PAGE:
What does a typical day look like in the business?
It’s essentially a management job. I focus on working with consultants, working with our travel partners and working on marketing. A big role is business development.
What kind of people do you hire as consultants?
Our Vacation Consultants are independent contractors. Some are committed to it as a full-time job and want to travel to the ends of the earth. Others are hobbyists — they get their aunt and uncle on a cruise. My goal is to invest in the hard chargers and not let the hobbyists take up too much of my time.
What sort of training do you get?
I have received lots of sales training. When you are searching for a storefront for your business and going through the process of negotiating a lease, you have time to take advantage of a lot of training.
Has the business met your goals so far?
My goals were pretty lofty. I always like to stretch myself, and I am pretty satisfied with where we are going.
What do you do for fun when you’re not working?
I like the outdoors. I like to work out. I like to have experiences. I do lots of things. I enjoy time with my grandkids.
What are some of your favorite customer stories?
A customer agonized for a long time about the cost of the Alaska cruise she was taking with her sister. The cruise offered a wide range of excursions and wide range of prices. For example, on the low end for the Alaskan cruise, you can go to a U.S. Forest Service center and look at a glacier. On the high end, you can take a helicopter to the top of the glacier and walk on it. This woman came in multiple times, discussing whether to go big or go small. She finally decided to go big, because “I’ll probably never get back to Alaska.” After the trip, she brought in a photo with her sister on top of the glacier. She told me that going big was the best decision she made.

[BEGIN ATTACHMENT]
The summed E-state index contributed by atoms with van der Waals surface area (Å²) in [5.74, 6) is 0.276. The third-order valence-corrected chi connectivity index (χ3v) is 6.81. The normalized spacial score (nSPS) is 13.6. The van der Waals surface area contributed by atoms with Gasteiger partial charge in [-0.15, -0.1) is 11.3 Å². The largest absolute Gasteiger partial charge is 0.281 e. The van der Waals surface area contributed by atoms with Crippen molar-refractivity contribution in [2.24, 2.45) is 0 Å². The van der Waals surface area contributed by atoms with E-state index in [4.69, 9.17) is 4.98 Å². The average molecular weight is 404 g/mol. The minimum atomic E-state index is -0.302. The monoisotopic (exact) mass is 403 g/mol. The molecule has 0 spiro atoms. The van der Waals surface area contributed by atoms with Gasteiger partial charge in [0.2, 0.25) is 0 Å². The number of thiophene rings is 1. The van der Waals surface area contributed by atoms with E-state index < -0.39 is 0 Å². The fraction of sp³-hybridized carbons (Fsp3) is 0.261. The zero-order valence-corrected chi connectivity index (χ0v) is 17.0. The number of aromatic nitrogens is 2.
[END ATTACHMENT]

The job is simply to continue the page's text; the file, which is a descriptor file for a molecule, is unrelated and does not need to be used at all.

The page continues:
Another time, a woman in her late 20s came in to plan her honeymoon. She previously had horrible experiences with a travel agency near her home; she couldn’t get her questions answered. She Googled us after deciding to give the travel agent experience one more shot and wound up booking her honeymoon with us. She wanted to go around the island of Britain with her fiancé to see the big scotch distilleries. Very few people want to do this, and very few brides on their honeymoons want to do this, but one of our consultants designed a custom trip complete with car rentals and tours of distilleries. This woman wrote a very complimentary Yelp review about how this trip worked out perfectly, and how she never would have been able to plan it out on her own.
Would you recommend Expedia CruiseShipCenters franchise?
For a person who finds travel interesting, it’s a relatively low investment, which is attractive. You need to be willing to follow the system while integrating your own special qualities into it. You need to work hard with a must-win attitude.